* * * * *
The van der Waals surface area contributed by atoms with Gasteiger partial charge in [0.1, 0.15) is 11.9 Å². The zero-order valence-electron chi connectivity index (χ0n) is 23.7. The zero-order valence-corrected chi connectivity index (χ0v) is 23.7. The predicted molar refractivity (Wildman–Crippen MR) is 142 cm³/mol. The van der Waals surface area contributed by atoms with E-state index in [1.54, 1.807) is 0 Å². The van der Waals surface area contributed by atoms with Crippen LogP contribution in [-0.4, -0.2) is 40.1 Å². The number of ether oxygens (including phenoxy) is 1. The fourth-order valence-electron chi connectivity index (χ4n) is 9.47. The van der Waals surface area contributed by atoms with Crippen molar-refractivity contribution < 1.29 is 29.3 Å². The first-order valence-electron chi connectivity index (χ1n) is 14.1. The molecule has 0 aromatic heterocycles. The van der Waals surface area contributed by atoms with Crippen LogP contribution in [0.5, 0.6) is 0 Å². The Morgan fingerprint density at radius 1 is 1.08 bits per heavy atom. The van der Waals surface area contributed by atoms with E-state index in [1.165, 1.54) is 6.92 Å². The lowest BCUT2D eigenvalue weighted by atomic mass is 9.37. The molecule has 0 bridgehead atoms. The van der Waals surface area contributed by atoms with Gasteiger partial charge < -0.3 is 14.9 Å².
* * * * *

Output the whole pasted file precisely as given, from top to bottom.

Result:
The van der Waals surface area contributed by atoms with Gasteiger partial charge in [0.1, 0.15) is 11.9 Å². The zero-order valence-electron chi connectivity index (χ0n) is 23.7. The zero-order valence-corrected chi connectivity index (χ0v) is 23.7. The predicted molar refractivity (Wildman–Crippen MR) is 142 cm³/mol. The van der Waals surface area contributed by atoms with E-state index in [1.54, 1.807) is 0 Å². The van der Waals surface area contributed by atoms with Crippen LogP contribution in [-0.4, -0.2) is 40.1 Å². The number of ether oxygens (including phenoxy) is 1. The fourth-order valence-electron chi connectivity index (χ4n) is 9.47. The van der Waals surface area contributed by atoms with Crippen molar-refractivity contribution < 1.29 is 29.3 Å². The first-order valence-electron chi connectivity index (χ1n) is 14.1. The molecule has 0 aromatic heterocycles. The van der Waals surface area contributed by atoms with Crippen LogP contribution in [0.5, 0.6) is 0 Å². The Morgan fingerprint density at radius 1 is 1.08 bits per heavy atom. The van der Waals surface area contributed by atoms with E-state index in [1.165, 1.54) is 6.92 Å². The lowest BCUT2D eigenvalue weighted by atomic mass is 9.37. The molecule has 0 bridgehead atoms. The van der Waals surface area contributed by atoms with Gasteiger partial charge < -0.3 is 14.9 Å².